How to Make the Most of Your Artistic Expression

artistic face expression

Whether you’re a painter, a writer, a sculptor or a designer of elaborate video games, you probably have those times when your creative mind could use a boost. You can’t always force artistic expression -- but you can take some steps to make it easier on yourself. If you’re struggling to make the most of your artistic expression, here are some ways to learn and grow -- and perhaps even to sell some more work.

See also: Top 10 Careers That Encourage Creativity  


1. Map out when you're most creative

Some people work best when they first get up in the mornings; others enjoy working late at night. Others, meanwhile, don’t really pay attention, and thus simply work whenever the mood strikes them. That’s one way to do it -- but if you get a bit more methodical about your process, you might find that you’ll actually get more done. The LifeHacker site has a lot of great ideas for how to do this, including writing down the time of day when you make a note about a project you want to create or an idea you have -- thus giving you a sense of what times of day you’re more creative. Also try creating a spreadsheet with the hours of the day listed in half-hour increments. Throughout the day, write down what you’re doing during that time. Over time, you’ll get a sense of when you’ve done your best work.

2. Arrange your schedule around your creativity

By following the above step, you’ll have a good idea about when you get your best work done. Now comes the part where you rearrange your schedule to free up those times. If you want to make the most of your artistic expression, you have to reserve those times for creativity at all costs. Skip the morning workout if that’s the time when you’re most creative -- you can exercise later. If you’re highly creative right around dinnertime, push back the family meal, or make it earlier in the day so that everyone else in your household is settled in and you can get to work. Rearrange meetings or other scheduled activities so they don’t interfere with your creative times.

3. Commune with other creatives

Even if you’re the type who does her best work when completely alone, there’s something to be said for collaboration. Being around other creative people can help you learn how they operate and the tools they use to improve their craft -- not to mention the possibilities for getting feedback or even collaborating on projects. Even if you’re inclined towards being a working hermit, make an effort to be in a collaborative creative space on a fairly regular basis. Join an artist’s collective at which you can spend a few hours a week, or find a club designed to provide feedback from your fellow artists. Ideally, find people who are involved in similar pursuits, but also people who do things that are completely different, so you can gain all types of perspectives.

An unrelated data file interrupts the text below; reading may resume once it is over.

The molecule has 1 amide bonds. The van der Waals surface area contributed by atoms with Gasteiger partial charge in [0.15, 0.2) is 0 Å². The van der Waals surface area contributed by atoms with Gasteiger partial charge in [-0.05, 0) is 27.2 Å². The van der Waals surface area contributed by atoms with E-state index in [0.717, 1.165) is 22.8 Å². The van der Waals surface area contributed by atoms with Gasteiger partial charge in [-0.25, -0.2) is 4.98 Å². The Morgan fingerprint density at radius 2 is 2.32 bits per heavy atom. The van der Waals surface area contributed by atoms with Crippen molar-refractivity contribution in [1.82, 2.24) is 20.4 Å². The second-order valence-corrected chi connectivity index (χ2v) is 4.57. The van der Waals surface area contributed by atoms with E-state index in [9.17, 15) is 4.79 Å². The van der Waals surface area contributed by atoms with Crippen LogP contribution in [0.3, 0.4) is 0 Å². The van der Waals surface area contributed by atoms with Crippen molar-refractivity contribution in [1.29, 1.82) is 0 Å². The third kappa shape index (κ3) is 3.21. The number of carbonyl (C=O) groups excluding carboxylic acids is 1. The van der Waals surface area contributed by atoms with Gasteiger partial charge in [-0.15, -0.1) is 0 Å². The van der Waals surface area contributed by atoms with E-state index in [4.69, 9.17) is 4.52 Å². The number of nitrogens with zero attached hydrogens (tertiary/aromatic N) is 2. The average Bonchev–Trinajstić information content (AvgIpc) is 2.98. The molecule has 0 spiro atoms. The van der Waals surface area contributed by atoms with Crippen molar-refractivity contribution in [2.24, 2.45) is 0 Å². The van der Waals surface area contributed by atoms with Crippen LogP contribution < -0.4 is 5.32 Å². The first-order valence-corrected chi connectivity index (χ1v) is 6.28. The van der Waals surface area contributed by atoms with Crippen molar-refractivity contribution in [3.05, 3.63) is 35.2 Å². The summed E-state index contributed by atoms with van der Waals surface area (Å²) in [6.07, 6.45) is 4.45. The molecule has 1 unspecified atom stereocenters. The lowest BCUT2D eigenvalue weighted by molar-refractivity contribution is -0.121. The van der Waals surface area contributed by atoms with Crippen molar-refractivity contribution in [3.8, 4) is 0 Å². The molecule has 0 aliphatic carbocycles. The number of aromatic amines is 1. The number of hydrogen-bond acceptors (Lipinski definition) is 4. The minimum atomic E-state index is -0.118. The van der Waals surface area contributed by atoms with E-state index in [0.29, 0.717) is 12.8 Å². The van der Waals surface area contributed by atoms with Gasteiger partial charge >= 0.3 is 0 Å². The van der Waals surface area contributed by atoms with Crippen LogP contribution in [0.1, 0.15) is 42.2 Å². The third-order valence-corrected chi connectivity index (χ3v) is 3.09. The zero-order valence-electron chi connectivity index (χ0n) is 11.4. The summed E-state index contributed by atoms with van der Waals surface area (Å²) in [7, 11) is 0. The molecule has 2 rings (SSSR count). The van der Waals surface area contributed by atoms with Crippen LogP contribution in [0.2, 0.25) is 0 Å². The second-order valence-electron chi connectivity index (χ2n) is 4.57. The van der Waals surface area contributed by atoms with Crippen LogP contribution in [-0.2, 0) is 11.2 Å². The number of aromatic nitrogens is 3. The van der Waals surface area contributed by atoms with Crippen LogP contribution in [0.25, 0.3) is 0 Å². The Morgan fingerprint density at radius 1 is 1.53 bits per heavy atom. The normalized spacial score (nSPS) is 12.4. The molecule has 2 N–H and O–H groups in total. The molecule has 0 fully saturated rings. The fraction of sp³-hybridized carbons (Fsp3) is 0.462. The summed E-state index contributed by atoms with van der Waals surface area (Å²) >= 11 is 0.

4. Own what you do

As an artistic person, you may be inclined to try new things and experiment with many types of art. That’s great for your spirit -- but in terms of making a living from your work, you may need to stick to just a few things. Experimentation and exploration can be fuel for the soul, but you may find you’re spreading yourself too thin. Find something you do well and continue doing it.




5. Use all the promotional tools you can

On the practical side, you need to be able to sell your work if you want to allow it to feed you -- so that means sharing your craft with as many people as possible. You should definitely have social media profiles that display your artistic expression, as well as a website where people can find out more about you. In addition, look for any free or low-cost promotional tools at your disposal in your community. Attend art shows, music events, lectures and other events where you can meet people interested in the arts. Network with the people who run the local art centers in your area as you might get a chance to have a show. And even though it might seem really "business-like," have business cards you can pass out to any interested party. That way, any place where you strike up a conversation about your work is a place where you’ll be able to spread the word about who you are and what you do.

See also: How to Pursue a Career in the Arts  

Making the most of your artistic expression means nurturing your craft, finding ways to make yourself as efficient as possible, and then getting the word out as much as you can. With those pieces in place, you may be well on your way toward a successful career in the arts.

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